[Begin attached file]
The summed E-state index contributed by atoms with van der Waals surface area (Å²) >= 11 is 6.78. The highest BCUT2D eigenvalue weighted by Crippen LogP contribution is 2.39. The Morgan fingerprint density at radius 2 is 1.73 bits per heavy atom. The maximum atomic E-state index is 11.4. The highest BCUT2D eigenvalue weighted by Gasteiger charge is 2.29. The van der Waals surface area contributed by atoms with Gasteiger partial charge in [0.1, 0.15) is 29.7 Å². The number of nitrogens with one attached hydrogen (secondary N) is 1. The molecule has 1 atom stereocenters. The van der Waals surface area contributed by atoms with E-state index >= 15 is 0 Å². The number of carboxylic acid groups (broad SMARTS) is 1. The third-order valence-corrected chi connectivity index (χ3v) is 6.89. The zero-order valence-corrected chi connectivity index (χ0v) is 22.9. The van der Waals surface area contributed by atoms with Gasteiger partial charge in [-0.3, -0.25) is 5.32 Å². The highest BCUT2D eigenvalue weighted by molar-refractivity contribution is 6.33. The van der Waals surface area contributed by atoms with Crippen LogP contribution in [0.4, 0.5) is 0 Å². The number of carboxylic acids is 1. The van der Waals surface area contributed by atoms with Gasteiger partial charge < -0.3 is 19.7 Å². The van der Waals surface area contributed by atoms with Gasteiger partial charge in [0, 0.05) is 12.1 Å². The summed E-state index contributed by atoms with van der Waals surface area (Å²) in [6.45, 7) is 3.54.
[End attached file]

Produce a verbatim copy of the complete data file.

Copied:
The summed E-state index contributed by atoms with van der Waals surface area (Å²) >= 11 is 6.78. The highest BCUT2D eigenvalue weighted by Crippen LogP contribution is 2.39. The Morgan fingerprint density at radius 2 is 1.73 bits per heavy atom. The maximum atomic E-state index is 11.4. The highest BCUT2D eigenvalue weighted by Gasteiger charge is 2.29. The van der Waals surface area contributed by atoms with Gasteiger partial charge in [0.1, 0.15) is 29.7 Å². The number of nitrogens with one attached hydrogen (secondary N) is 1. The molecule has 1 atom stereocenters. The van der Waals surface area contributed by atoms with E-state index >= 15 is 0 Å². The number of carboxylic acid groups (broad SMARTS) is 1. The third-order valence-corrected chi connectivity index (χ3v) is 6.89. The zero-order valence-corrected chi connectivity index (χ0v) is 22.9. The van der Waals surface area contributed by atoms with Gasteiger partial charge in [-0.3, -0.25) is 5.32 Å². The highest BCUT2D eigenvalue weighted by molar-refractivity contribution is 6.33. The van der Waals surface area contributed by atoms with Crippen LogP contribution in [0.4, 0.5) is 0 Å². The number of carboxylic acids is 1. The van der Waals surface area contributed by atoms with Gasteiger partial charge < -0.3 is 19.7 Å². The van der Waals surface area contributed by atoms with Gasteiger partial charge in [0, 0.05) is 12.1 Å². The summed E-state index contributed by atoms with van der Waals surface area (Å²) in [6.45, 7) is 3.54.